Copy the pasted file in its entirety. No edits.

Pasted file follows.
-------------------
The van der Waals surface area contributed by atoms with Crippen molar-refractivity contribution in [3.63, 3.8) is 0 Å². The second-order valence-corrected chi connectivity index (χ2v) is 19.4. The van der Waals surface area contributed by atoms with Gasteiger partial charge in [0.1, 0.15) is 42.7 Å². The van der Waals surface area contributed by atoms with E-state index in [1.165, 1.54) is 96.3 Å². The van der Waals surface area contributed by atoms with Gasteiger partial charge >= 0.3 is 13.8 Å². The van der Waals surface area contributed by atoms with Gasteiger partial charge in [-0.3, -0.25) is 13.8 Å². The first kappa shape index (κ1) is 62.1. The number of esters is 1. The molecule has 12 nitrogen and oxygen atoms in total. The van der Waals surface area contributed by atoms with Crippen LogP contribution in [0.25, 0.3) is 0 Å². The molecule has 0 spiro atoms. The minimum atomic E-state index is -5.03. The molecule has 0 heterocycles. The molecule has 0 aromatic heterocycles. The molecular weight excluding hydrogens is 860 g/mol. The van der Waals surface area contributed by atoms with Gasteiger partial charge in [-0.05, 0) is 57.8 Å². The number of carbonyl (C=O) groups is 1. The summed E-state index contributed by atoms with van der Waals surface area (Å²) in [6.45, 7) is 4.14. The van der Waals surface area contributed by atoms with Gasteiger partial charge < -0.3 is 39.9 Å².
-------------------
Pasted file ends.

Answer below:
The van der Waals surface area contributed by atoms with Crippen molar-refractivity contribution in [3.63, 3.8) is 0 Å². The second-order valence-corrected chi connectivity index (χ2v) is 19.4. The van der Waals surface area contributed by atoms with Gasteiger partial charge in [0.1, 0.15) is 42.7 Å². The van der Waals surface area contributed by atoms with E-state index in [1.165, 1.54) is 96.3 Å². The van der Waals surface area contributed by atoms with Gasteiger partial charge >= 0.3 is 13.8 Å². The van der Waals surface area contributed by atoms with Gasteiger partial charge in [-0.3, -0.25) is 13.8 Å². The first kappa shape index (κ1) is 62.1. The number of esters is 1. The molecule has 12 nitrogen and oxygen atoms in total. The van der Waals surface area contributed by atoms with Crippen LogP contribution in [0.25, 0.3) is 0 Å². The molecule has 0 spiro atoms. The minimum atomic E-state index is -5.03. The molecule has 0 heterocycles. The molecule has 0 aromatic heterocycles. The molecular weight excluding hydrogens is 860 g/mol. The van der Waals surface area contributed by atoms with Gasteiger partial charge in [-0.05, 0) is 57.8 Å². The number of carbonyl (C=O) groups is 1. The summed E-state index contributed by atoms with van der Waals surface area (Å²) in [6.45, 7) is 4.14. The van der Waals surface area contributed by atoms with Gasteiger partial charge < -0.3 is 39.9 Å².